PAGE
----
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  1. David Sztybel (2011). Being Careful About Caring: Feminism and Animal Ethics. Journal of Animal Ethics 1 (2):215-225.
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  2. David Sztybel (2006). A Living Will Clause for Supporters of Animal Experimentation. Journal of Applied Philosophy 23 (2):173–189.
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  3. David Sztybel (2006). Can the Treatment of Animals Be Compared to the Holocaust? Ethics and the Environment 11 (1):97-132.
    : The treatment of animals and the Holocaust have been compared many times before, but never has a thoroughly detailed comparison been offered. A thirty-nine-point comparison can be constructed, whether or not one believes that animals are oppressed. The question of whether or not the comparison ought to be expressed merely brings into question whether animal liberationists have liberal-democratic rights to express themselves, which they surely do. Four objections are considered: Is the comparison offensive? Does the comparison trivialize what happened (...)
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  4. David Sztybel (2001). Animal Rights: Autonomy and Redundancy. [REVIEW] Journal of Agricultural and Environmental Ethics 14 (3):259-273.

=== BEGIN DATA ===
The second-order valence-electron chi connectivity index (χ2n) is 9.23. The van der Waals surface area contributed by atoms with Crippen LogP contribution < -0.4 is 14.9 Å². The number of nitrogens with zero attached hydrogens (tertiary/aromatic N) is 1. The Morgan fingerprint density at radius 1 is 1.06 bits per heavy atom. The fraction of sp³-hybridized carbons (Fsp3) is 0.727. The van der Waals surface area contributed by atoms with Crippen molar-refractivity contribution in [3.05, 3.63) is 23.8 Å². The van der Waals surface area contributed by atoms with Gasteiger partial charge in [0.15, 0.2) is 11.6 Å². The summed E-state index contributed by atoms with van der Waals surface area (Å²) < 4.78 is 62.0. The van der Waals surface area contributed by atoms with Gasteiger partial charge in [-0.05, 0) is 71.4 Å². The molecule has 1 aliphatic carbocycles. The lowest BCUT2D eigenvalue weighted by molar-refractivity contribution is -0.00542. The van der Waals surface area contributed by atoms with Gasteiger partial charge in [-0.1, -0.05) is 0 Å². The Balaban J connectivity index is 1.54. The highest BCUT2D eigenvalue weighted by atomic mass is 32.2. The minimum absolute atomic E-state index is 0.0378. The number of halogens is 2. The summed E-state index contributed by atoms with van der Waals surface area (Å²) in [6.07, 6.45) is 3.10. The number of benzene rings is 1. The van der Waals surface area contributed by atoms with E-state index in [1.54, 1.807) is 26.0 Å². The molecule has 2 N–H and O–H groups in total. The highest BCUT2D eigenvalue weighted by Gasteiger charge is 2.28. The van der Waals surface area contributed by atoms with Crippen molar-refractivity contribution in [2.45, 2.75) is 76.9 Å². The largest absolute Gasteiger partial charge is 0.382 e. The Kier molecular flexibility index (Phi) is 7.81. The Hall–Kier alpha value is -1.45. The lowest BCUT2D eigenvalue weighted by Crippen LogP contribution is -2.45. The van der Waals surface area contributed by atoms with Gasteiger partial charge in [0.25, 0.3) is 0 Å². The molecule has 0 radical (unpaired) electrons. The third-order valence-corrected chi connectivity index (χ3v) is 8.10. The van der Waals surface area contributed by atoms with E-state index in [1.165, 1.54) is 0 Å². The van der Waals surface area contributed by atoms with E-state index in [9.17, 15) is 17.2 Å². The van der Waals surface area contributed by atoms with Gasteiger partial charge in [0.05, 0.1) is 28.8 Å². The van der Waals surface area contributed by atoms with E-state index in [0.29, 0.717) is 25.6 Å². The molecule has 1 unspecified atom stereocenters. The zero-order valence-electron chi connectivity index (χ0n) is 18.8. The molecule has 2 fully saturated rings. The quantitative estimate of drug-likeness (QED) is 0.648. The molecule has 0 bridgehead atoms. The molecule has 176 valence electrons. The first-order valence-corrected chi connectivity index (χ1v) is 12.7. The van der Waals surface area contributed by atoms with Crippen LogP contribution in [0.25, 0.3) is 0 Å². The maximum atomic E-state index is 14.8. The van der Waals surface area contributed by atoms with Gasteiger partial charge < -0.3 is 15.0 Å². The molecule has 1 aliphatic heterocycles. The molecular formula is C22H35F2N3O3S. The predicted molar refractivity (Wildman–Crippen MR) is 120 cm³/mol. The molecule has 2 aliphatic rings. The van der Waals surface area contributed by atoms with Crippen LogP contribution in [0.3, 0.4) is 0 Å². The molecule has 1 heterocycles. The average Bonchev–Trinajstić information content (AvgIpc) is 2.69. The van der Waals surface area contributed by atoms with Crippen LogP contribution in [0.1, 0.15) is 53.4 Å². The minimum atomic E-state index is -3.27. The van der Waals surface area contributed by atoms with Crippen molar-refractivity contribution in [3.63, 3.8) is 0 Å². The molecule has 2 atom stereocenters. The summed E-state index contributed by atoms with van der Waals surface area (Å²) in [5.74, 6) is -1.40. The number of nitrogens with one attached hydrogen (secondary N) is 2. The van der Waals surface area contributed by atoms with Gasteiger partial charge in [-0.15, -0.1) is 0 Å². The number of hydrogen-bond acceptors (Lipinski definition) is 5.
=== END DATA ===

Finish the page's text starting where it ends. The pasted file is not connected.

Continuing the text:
Even if animal liberation were to be adopted, would rights for animals be redundant – or even deleterious? Such an objection, most prominently voiced by L. W. Sumner and Paul W. Taylor, is misguided, risks an anthropocentric and anthropomorphic conception of autonomy and freedom, overly agent-centered rights conceptions, and an overlooking of the likely harmful consequences of positing rights for humans but not for nonhuman animals. The objection in question also stems from an overly pessimistic construal of autonomy-infringements thought to (...)
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  5. David Sztybel (2000). Response to Evelyn B. Pluhar's ``Non-Obligatory Anthropocentrism''. Journal of Agricultural and Environmental Ethics 13 (3-4):337-340.
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  6. David Sztybel (2000). Taking Humanism Seriously: ``Obligatory'' Anthropocentrism. [REVIEW] Journal of Agricultural and Environmental Ethics 13 (3-4):181-203.
    Humanism – in the sense that humans alonehave moral standing, or else a surpassing degree of it– has traditionally dominated all of ethicaldiscourse. However, its past formulations havesuccumbed to the temptation merely to stipulate sucha criterion, such as rationality, which nonhumans areoften deemed (without sufficient argument) to failwithout exception. Animal liberationistarguments do exist in counterpoint to traditionalhumanism, but one current difficulty seems to be asimple clash of basic assumptions, with an indecisiveresult. Although the author of this paper is anonanthropocentrist, he (...)
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  7. David Sztybel (1998). Distinguishing Animal Rights From Animal Welfare. In Marc Bekoff & Carron A. Meaney (eds.), Encyclopedia of Animal Rights and Animal Welfare. Greenwood Press. 43--45.
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